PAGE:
This is a Severity Level IV violation (Supplement V).

C.

License Condition 10 of License No. 29-30107-01 specifies the authorized locations where licensed material may be used or stored.

Contrary to the above, from February 28, 2002, to September 22, 2004, the licensee stored portable nuclear density gauges at locations not authorized on the license. Specifically, authorized users stored portable gauges containing licensed material inside their residences, locations which are not authorized by the license as an approved storage location.

This is a Severity Level IV violation (Supplement IV).

D.

License Condition 16 of License No. 29-30107-01, requires, in part, that the gauge, or its container, be locked when in storage.

Contrary to the above, on September 22 and October 20, 2004, neither a gauge nor its container were locked when in storage at the licensee’s facility. Specifically, several Troxler Model 3411B gauges (serial numbers 11841, 8006 and 16983) located at two separate storage locations did not have either the gauge probe or container locked as required.

This is a Severity Level IV violation (Supplement VI).

E.

License Condition 20 of License No. 29-30107-01 requires, in part, that the licensee shall conduct its program in accordance with statements, representations, and procedures contained in the letter with attachments dated January 27, 2004.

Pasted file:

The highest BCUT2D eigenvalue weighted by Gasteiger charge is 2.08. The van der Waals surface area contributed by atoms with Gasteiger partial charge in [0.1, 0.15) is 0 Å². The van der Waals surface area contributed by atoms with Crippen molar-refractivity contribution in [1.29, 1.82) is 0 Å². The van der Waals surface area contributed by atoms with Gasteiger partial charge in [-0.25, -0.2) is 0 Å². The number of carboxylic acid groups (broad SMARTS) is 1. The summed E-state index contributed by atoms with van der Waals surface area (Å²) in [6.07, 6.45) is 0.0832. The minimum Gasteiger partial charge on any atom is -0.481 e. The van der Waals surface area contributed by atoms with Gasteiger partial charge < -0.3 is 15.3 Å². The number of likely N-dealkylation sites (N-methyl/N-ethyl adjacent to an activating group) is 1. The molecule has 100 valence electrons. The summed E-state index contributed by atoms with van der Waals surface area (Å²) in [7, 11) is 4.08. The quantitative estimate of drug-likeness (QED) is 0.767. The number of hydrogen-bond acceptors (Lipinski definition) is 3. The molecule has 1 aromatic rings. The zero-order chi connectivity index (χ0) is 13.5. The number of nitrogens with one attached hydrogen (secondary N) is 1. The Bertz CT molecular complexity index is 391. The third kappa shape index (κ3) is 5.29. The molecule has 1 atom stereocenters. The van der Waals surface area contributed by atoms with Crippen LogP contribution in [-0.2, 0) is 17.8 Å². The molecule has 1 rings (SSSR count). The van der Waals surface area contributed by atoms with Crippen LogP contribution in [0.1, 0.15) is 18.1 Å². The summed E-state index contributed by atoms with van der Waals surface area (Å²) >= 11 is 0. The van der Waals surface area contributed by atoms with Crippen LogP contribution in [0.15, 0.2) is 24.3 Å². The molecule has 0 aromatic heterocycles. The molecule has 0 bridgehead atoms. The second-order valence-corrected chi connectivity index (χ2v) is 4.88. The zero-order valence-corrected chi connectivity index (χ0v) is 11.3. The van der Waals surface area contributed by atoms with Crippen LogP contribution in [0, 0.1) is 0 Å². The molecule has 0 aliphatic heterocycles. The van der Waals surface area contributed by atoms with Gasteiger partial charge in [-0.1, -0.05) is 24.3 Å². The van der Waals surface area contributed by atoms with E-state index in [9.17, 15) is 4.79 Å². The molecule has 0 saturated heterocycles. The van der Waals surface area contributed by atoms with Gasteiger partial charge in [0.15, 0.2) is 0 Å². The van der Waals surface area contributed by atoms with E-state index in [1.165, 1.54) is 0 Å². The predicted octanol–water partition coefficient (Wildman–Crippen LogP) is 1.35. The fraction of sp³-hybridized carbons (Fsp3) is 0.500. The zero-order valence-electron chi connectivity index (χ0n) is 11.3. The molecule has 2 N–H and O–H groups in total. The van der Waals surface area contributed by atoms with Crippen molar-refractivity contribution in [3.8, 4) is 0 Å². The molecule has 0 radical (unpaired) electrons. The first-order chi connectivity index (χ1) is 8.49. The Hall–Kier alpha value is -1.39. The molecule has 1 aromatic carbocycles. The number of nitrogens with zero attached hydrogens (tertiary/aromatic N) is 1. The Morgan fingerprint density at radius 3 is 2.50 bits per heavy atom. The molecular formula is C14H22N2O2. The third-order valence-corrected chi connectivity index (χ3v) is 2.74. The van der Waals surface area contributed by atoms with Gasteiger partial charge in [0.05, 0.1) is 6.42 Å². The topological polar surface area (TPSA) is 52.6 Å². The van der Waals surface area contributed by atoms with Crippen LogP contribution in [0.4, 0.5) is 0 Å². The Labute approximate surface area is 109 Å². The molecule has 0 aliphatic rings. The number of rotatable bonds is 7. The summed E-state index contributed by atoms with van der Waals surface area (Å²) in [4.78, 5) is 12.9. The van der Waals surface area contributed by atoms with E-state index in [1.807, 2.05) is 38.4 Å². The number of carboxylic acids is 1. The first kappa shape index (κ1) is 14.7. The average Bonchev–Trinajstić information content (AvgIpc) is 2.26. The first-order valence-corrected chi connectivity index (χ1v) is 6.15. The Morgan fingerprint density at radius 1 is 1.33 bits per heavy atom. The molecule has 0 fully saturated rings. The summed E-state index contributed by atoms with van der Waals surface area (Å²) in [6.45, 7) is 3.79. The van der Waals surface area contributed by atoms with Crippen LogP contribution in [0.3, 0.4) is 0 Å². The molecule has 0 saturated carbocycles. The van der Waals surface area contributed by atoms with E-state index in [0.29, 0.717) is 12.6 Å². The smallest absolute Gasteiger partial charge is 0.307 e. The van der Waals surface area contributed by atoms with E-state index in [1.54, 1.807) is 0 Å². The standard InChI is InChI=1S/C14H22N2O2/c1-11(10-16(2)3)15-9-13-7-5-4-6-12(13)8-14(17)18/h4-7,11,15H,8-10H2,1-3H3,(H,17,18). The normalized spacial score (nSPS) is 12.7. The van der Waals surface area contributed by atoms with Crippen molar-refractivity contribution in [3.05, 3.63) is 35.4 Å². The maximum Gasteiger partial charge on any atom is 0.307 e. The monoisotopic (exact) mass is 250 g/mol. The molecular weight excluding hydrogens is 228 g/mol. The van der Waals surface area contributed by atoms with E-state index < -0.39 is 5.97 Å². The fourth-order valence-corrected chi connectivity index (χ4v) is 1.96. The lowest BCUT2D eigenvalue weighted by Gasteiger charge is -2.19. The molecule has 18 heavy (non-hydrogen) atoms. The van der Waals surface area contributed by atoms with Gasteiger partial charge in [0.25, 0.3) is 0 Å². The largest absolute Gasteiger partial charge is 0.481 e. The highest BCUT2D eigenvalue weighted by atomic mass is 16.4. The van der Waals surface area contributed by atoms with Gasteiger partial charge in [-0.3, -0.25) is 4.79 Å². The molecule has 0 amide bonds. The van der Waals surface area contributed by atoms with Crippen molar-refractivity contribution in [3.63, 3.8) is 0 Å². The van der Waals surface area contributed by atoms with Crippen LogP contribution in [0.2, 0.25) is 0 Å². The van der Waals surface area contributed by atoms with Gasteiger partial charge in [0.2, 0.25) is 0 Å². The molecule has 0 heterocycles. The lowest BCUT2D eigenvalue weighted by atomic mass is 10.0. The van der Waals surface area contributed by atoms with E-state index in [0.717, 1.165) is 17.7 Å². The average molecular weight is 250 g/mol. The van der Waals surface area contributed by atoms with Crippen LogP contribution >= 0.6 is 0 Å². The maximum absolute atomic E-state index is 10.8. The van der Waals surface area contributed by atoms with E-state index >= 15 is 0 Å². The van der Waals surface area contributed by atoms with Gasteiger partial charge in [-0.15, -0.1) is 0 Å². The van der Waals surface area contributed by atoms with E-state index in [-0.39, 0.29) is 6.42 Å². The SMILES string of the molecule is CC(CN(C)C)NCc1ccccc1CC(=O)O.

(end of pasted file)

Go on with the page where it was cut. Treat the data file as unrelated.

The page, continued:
In the attachment contained in the letter dated January 27, 2004, under the section regarding occupational dosimetry, the licensee committed to either maintaining documentation demonstrating that unmonitored individuals are not likely to receive a radiation dose in excess of 10 percent of the allowable limits in 10 CFR Part 20, or providing dosimetry processed and evaluated by an NVLAP-approved processor that is exchanged at a frequency recommended by the processor. In the attachment under the section regarding operating and emergency procedures, the licensee indicated that it would implement the operating and emergency procedures in Appendix H of NUREG-1556, Volume 1, Revision 1 dated November 2001. These operating and emergency procedures require, in part, that the licensee not place hands, fingers, feet, or other body parts in the radiation field from an unshielded source, and not look under the gauge when the source rod is being lowered into the ground.

Contrary to the above,

  1. On September 22, 2004, the licensee did not maintain documentation demonstrating that unmonitored individuals are not likely to receive a radiation dose in excess of 10 percent of the allowable limits in 10 CFR Part 20, nor did the licensee provide dosimetry processed and evaluated by an NVLAP-approved processor that is exchanged at a frequency recommended by the processor. Specifically, a gauge user who was conducting licensed activities was not wearing his dosimeter as required at the time of the inspection.